Most of the time, everyday medications don't cause much fuss when you leave the United States or when you return. But depending on which country you're traveling to in Europe, exactly what you're carrying – and what sort of a day the customs or security screener has been having – you may be held to a set of specific rules about carrying medications across borders.

Original Bottles and Prescriptions

The Transportation Security Administration, which screens your luggage as you leave the U.S., isn't particularly concerned about whether medications are in their original bottles with the prescription label. But they do warn that state laws on transporting medication vary, and when you re-enter the United States, U.S. Customs and Border Protection requires you to have your medications in the original container with the doctor's prescription printed on it. Keeping your meds in the original bottles will satisfy border control in most European countries too, so it's a great way to avoid the headaches, confiscated medicine and missed flights that can occur if you're held up during screening.

Alternatives to the Original Bottle

If for some reason you simply can't keep your medications in the original bottle, pack them in a pill case or a clear zip-close bag. Then carry a copy of your prescription, along with a note from your doctor explaining which medications you take and why they're medically necessary in such a quantity.

How Much and Where to Pack It

You're allowed to carry medications in any "reasonable quantity" as you enter and leave the United States. So bring enough for your trip, plus at least a few days' extra in case of delays – it's usually okay up to a maximum of 90 days. That medication can go in either your checked or carry-on luggage, but, assuming it's really vital for your well-being, you should always pack it in your carry-on so you'll have immediate access, even if your checked bag(s) go missing. The TSA has strict rules about how much liquid you can pack in your carry-on, but you're allowed to carry liquid medications in excess of that amount – as long as you let the TSA screeners know about the extra liquid before they start screening your bags, and as long as you're ready to prove its medical necessity.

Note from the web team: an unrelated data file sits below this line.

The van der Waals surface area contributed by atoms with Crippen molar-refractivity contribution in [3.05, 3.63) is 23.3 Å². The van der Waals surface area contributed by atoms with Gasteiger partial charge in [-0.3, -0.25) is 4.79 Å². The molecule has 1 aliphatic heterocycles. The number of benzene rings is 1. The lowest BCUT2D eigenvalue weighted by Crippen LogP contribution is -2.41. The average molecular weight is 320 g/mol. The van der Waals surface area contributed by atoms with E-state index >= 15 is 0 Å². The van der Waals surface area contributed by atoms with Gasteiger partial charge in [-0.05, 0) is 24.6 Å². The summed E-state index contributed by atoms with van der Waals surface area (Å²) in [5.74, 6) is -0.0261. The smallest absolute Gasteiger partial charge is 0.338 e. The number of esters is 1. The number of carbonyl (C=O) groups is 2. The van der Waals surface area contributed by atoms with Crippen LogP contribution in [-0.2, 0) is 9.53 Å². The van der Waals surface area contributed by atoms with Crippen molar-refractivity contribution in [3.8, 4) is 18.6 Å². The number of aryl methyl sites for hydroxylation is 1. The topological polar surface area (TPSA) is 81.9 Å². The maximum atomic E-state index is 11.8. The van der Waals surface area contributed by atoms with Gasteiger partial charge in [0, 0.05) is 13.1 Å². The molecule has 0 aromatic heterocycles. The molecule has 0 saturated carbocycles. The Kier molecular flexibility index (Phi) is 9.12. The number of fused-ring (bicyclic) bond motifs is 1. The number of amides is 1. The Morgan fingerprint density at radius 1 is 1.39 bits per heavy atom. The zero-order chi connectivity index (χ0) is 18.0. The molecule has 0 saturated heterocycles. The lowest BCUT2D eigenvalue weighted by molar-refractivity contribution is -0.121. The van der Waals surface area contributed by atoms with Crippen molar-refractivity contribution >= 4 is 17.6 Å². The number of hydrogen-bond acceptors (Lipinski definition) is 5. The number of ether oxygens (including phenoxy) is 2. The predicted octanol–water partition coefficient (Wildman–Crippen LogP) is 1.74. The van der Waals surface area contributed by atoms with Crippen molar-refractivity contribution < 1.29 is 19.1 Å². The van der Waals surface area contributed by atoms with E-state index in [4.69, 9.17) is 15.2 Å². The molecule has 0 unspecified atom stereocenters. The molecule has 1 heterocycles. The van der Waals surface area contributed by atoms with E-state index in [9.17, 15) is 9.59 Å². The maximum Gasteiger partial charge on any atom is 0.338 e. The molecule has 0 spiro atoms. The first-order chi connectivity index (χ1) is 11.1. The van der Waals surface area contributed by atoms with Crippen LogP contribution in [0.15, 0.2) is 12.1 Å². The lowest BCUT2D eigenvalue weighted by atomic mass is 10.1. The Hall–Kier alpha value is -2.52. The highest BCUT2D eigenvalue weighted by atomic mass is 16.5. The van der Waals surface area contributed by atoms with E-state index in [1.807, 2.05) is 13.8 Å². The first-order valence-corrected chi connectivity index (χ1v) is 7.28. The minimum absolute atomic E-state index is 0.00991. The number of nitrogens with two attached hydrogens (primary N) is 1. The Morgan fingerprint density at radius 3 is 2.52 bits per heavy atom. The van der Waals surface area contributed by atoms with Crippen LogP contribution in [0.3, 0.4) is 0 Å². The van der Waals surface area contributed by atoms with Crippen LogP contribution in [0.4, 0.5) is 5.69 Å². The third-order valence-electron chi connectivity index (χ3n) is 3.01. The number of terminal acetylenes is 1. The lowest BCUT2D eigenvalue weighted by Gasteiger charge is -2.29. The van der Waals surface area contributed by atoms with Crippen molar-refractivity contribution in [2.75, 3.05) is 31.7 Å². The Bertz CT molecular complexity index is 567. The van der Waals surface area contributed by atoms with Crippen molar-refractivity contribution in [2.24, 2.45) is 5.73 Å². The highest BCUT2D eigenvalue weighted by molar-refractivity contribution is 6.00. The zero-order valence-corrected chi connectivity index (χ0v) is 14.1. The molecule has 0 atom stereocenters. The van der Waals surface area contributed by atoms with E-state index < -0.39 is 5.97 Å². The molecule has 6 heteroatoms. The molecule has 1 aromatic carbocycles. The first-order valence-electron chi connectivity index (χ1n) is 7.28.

Proving Medical Necessity

Your doctor is a valuable ally in the quest to keep you and your medications together, especially if you're packing extra needles, oxygen tanks, lots of liquid medication or anything else that might raise eyebrows at a security screening point. A note from your doctor explaining medical necessity is usually enough to get you through security with those items. You can also ask your doctor for a list of the active ingredient(s) in each medication, along with their generic equivalents. This information – along with a copy of the prescription – is invaluable if you find yourself stranded and need an emergency resupply. Major bonus points if you have both lists translated into the language of your destination country.

Learn the Rules of Your Destination

As a general rule, taking this conservative approach to packing your medicine – packing it in its original bottles and carrying a copy of the original prescription, along with a doctor's note of medical necessity for any unusual items – will get you through most screening checkpoints in Europe too. Keep those documents handy as you go through customs into Europe, because you may be asked to prove your medication's authenticity.

With all that said, country-specific rules about medication can vary, even within Europe. To be completely safe, check with the embassy in your destination country as you begin planning your trip. They'll be able to tell you what you can take across the border in your packed luggage, and exactly how to prove its medical necessity.